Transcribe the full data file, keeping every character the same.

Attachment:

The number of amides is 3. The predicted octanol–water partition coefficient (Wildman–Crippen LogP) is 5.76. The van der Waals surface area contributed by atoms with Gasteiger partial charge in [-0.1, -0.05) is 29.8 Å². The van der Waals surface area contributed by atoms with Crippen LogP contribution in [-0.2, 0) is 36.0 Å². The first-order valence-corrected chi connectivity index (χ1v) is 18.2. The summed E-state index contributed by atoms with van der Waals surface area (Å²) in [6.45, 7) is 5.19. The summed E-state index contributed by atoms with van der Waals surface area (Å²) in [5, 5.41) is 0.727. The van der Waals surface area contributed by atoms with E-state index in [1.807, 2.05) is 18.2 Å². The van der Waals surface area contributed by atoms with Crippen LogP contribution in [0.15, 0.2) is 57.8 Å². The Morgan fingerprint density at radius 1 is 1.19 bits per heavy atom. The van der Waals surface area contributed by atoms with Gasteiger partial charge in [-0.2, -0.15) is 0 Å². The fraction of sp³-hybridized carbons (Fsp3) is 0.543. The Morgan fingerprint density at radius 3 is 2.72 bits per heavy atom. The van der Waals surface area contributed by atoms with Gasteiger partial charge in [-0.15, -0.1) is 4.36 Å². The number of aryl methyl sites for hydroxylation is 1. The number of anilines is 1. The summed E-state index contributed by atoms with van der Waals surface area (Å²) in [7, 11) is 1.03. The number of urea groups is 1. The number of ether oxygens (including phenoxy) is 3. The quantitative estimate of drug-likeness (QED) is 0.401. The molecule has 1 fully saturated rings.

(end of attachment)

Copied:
The number of amides is 3. The predicted octanol–water partition coefficient (Wildman–Crippen LogP) is 5.76. The van der Waals surface area contributed by atoms with Gasteiger partial charge in [-0.1, -0.05) is 29.8 Å². The van der Waals surface area contributed by atoms with Crippen LogP contribution in [-0.2, 0) is 36.0 Å². The first-order valence-corrected chi connectivity index (χ1v) is 18.2. The summed E-state index contributed by atoms with van der Waals surface area (Å²) in [6.45, 7) is 5.19. The summed E-state index contributed by atoms with van der Waals surface area (Å²) in [5, 5.41) is 0.727. The van der Waals surface area contributed by atoms with E-state index in [1.807, 2.05) is 18.2 Å². The van der Waals surface area contributed by atoms with Crippen LogP contribution in [0.15, 0.2) is 57.8 Å². The Morgan fingerprint density at radius 1 is 1.19 bits per heavy atom. The van der Waals surface area contributed by atoms with Gasteiger partial charge in [-0.2, -0.15) is 0 Å². The fraction of sp³-hybridized carbons (Fsp3) is 0.543. The Morgan fingerprint density at radius 3 is 2.72 bits per heavy atom. The van der Waals surface area contributed by atoms with Gasteiger partial charge in [-0.15, -0.1) is 4.36 Å². The number of aryl methyl sites for hydroxylation is 1. The number of anilines is 1. The summed E-state index contributed by atoms with van der Waals surface area (Å²) in [7, 11) is 1.03. The number of urea groups is 1. The number of ether oxygens (including phenoxy) is 3. The quantitative estimate of drug-likeness (QED) is 0.401. The molecule has 1 fully saturated rings.